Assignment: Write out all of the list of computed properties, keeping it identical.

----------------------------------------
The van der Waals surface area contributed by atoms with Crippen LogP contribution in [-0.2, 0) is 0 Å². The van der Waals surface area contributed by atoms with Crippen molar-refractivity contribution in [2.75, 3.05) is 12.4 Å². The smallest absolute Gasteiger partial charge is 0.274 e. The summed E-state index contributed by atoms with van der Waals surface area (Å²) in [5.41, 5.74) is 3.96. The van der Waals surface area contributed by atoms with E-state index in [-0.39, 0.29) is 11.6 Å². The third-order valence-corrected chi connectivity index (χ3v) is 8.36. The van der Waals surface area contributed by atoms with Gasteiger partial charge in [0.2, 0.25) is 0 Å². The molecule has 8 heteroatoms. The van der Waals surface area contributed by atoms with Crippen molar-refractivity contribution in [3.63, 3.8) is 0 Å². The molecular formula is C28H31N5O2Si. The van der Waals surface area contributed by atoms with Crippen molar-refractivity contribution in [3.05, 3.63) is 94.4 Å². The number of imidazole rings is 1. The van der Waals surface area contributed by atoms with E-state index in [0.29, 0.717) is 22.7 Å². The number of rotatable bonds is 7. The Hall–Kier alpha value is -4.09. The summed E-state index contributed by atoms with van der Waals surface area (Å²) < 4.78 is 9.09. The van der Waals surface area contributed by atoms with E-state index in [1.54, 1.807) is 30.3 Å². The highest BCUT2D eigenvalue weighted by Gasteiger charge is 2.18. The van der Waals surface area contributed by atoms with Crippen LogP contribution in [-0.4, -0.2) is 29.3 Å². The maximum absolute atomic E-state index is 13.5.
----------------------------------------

The van der Waals surface area contributed by atoms with Crippen LogP contribution in [-0.2, 0) is 0 Å². The van der Waals surface area contributed by atoms with Crippen molar-refractivity contribution in [2.75, 3.05) is 12.4 Å². The smallest absolute Gasteiger partial charge is 0.274 e. The summed E-state index contributed by atoms with van der Waals surface area (Å²) in [5.41, 5.74) is 3.96. The van der Waals surface area contributed by atoms with E-state index in [-0.39, 0.29) is 11.6 Å². The third-order valence-corrected chi connectivity index (χ3v) is 8.36. The van der Waals surface area contributed by atoms with Gasteiger partial charge in [0.2, 0.25) is 0 Å². The molecule has 8 heteroatoms. The van der Waals surface area contributed by atoms with Crippen molar-refractivity contribution in [3.63, 3.8) is 0 Å². The molecular formula is C28H31N5O2Si. The van der Waals surface area contributed by atoms with Crippen molar-refractivity contribution in [3.05, 3.63) is 94.4 Å². The number of imidazole rings is 1. The van der Waals surface area contributed by atoms with E-state index in [0.29, 0.717) is 22.7 Å². The number of rotatable bonds is 7. The Hall–Kier alpha value is -4.09. The summed E-state index contributed by atoms with van der Waals surface area (Å²) < 4.78 is 9.09. The van der Waals surface area contributed by atoms with E-state index in [1.54, 1.807) is 30.3 Å². The highest BCUT2D eigenvalue weighted by Gasteiger charge is 2.18. The van der Waals surface area contributed by atoms with Crippen LogP contribution in [-0.4, -0.2) is 29.3 Å². The maximum absolute atomic E-state index is 13.5.